To their credit, Ford has said they are actioning these issues as a matter of priority and increasing their Australian based customer service team size to shorten wait times.

However, if you are experiencing issues, you can let us know using the contact form here.

What reliability issues have we faced during our 2 months of testing?

It seems almost absurd, but we ran the numbers - across Everest, Ranger and Ranger Raptor products we spent 2 months driving them over the last 9 months!

The 2 main issues we have experienced with the all-new Ford Everest relate to it's mode selector and parking brake.

In our first review of the Ford Everest, our mode selector - which is also our 4wd selector - was inoperable. That was annoying, even for us, but it did not hamper the drivability of the car. This is also something that would be fixed under the 5 year warranty.

Not a great hit-rate, but our current Ford Everest on test also has an issue - this time we are getting a 'Parking Brake Malfunction' error. We believe this is a software issue, however, as sometimes it appears and sometimes it is no where to be seen.

Again, it doesn't impact on the SUVs drivability, but is certainly something I would take to the dealer ASAP just in-case.

Some might call this an excuse, but I wouldn't be surprised AT ALL if this parking brake issue was Journalist-caused.

Something you, our reader, may not be aware of is how poorly these press cars are treated.

Here is an example, Jacob's mum (Jacob being one of our Journalists at CarSauce) bought a Ford Fiesta ST that used to be a press car with just a few thousand km's on the dial when purchased.

However, it needed engine mounts replaced shortly after, because of how poorly it had been thrashed during its press life career.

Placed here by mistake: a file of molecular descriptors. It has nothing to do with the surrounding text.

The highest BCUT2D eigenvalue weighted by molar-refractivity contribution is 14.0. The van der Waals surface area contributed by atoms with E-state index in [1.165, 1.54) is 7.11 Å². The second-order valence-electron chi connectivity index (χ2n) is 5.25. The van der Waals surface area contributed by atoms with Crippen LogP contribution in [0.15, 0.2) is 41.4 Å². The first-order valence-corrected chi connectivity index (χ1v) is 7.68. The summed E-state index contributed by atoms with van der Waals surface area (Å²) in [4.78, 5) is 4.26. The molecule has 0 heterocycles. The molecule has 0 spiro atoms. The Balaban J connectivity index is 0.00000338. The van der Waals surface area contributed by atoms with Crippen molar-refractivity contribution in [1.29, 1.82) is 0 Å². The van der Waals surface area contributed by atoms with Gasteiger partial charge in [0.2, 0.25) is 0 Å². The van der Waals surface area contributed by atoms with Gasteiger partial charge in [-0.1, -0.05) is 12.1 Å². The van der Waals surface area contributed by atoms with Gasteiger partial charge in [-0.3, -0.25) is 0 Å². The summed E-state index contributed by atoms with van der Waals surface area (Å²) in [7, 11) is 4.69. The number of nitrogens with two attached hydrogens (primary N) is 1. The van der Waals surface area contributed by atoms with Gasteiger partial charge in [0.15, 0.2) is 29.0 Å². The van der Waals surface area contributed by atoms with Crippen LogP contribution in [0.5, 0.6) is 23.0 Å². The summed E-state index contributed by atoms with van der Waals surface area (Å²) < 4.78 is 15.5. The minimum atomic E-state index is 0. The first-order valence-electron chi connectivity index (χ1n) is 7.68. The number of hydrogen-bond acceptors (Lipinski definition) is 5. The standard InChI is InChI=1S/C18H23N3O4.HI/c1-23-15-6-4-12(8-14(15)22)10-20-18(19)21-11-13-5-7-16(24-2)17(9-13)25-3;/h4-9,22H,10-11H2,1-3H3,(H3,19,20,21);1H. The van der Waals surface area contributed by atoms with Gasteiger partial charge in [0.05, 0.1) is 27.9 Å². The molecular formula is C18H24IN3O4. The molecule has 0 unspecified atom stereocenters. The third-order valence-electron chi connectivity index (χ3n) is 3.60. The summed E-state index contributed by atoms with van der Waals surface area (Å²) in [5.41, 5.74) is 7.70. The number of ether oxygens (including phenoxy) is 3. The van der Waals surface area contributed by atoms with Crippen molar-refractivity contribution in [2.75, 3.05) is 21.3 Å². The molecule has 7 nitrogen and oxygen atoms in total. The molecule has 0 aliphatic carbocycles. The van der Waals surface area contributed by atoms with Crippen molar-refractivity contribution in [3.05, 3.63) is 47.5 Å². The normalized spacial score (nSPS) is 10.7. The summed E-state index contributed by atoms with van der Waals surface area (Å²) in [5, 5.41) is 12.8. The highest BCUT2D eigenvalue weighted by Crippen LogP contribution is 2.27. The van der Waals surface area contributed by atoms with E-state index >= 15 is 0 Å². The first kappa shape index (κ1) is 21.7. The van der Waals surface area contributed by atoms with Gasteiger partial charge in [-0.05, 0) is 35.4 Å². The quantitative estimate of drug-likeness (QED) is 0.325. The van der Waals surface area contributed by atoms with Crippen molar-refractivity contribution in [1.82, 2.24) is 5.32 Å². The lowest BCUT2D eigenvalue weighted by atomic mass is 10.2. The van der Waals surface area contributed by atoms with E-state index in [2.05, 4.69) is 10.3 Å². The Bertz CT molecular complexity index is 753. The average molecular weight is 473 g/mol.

At least once a month, we here at CarSauce have a press car moved around or cancelled due to a Journalist damaging the vehicle

No word of a lie, it happened TODAY.

So I would not be at all surprised if the Everest we had, had a damaged parking brake system because a careless journalist thrashed it off-road. We've seen worse things happen.

How about technology and connectivity reliability of the Ford Everest?

It is no secret that car companies are having to become tech companies, first.

Ford is showcasing this now, packing technology into their vehicles - and the Everest is a great example of that.

I, for one, love this fact - the more technology to make my life easier, the better!

But, I will say - across Everest, Ranger and Raptor - the technology implementation has been somewhat frustrating.

The 12.3" portrait infotainment display is wowing; very bright, colour accurate, and responsive.

However, the implementation of wireless Apple CarPlay is frustrating at best. When used wirelessly, I consistently experience stuttering, lag and micro-disconnections - it can somehow make listening to my favourite music annoying.

That is a shame, because it has been 9 months since their launch and I would have hoped it would be fixed by now.